Vacuum leaks are bad (4, Funny)

OglinTatas (710589) | more than 5 years ago | (#28782123)

I had a vacuum leak once and in less than 5 seconds my house, instead of just smelling like dog hair smelled like stale month old dog hair in a vacuum bag. I also learned to empty the bag more often.

Re:Vacuum leaks are bad (1)

maxume (22995) | more than 5 years ago | (#28782467)

I also had a vacuum leak. It made my car idle too fast.

I didn't get it repaired until the EGR valve failed and the engine temp would go up when the vehicle wasn't moving (I guess the valve failed open).

Re:Vacuum leaks are bad (0, Troll)

Opportunist (166417) | more than 5 years ago | (#28782591)

So, in other words, they forgot to take out the trash? How typically geeky. Wasting billions on shiny stuff but failing to hire some immigrant to do their trash.

Re:Vacuum leaks are bad (1)

BlueKitties (1541613) | more than 5 years ago | (#28782621)

My wife had a vacuum leak and it ruined her dress.

Zing!

If this keeps up... (0)

Anonymous Coward | more than 5 years ago | (#28782133)

we won't be able to use the LHC before the end of the world in 2012...

Over or Under June 2010 - taking bets (1)

us7892 (655683) | more than 5 years ago | (#28782177)

I'll take the "over" bet on this one. It will not restart successfully until after June 1, 2010.

Re:Over or Under June 2010 - taking bets (1)

tnk1 (899206) | more than 5 years ago | (#28782351)

Actually, we already know when it will restart:

December 21, 2012.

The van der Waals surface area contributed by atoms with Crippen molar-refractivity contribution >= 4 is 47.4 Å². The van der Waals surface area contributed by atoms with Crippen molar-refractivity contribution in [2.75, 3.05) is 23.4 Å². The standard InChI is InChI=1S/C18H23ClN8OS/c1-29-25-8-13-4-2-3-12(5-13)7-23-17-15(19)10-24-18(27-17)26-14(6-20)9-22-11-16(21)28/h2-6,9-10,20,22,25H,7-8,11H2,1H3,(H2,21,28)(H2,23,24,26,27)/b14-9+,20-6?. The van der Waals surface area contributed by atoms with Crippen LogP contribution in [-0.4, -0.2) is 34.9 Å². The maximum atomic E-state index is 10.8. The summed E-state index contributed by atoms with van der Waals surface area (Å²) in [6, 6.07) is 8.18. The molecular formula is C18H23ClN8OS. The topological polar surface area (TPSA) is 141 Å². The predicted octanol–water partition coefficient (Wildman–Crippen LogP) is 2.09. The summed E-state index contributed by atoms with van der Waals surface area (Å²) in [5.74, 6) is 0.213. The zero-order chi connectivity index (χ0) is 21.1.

A vacuum leak causing delays? (2, Funny)

drachenfyre (550754) | more than 5 years ago | (#28782261)

That sucks.

Re:A vacuum leak causing delays? (1)

MadKeithV (102058) | more than 5 years ago | (#28782409)

Maybe it blows. It all depends on which way you look at it.

The delay is not big for such an experiment... (3, Insightful)

master_p (608214) | more than 5 years ago | (#28782263)

For an experiment of such magnitude, a delay of a few years is not very important...it's way more important to make the experiment in a good way, above anything else.

puzzled by the headcrabs ref? (1)

gandhi_2 (1108023) | more than 5 years ago | (#28782309)

so was i. [wikipedia.org]

Re:puzzled by the headcrabs ref? (2, Informative)

PaintyThePirate (682047) | more than 5 years ago | (#28782809)

More importantly, Gordon Freeman is apparently an engineer at CERN.

No worries though, he has a crowbar [reddit.com] now.

Reminds me of that God joke... (3, Funny)

lymond01 (314120) | more than 5 years ago | (#28782319)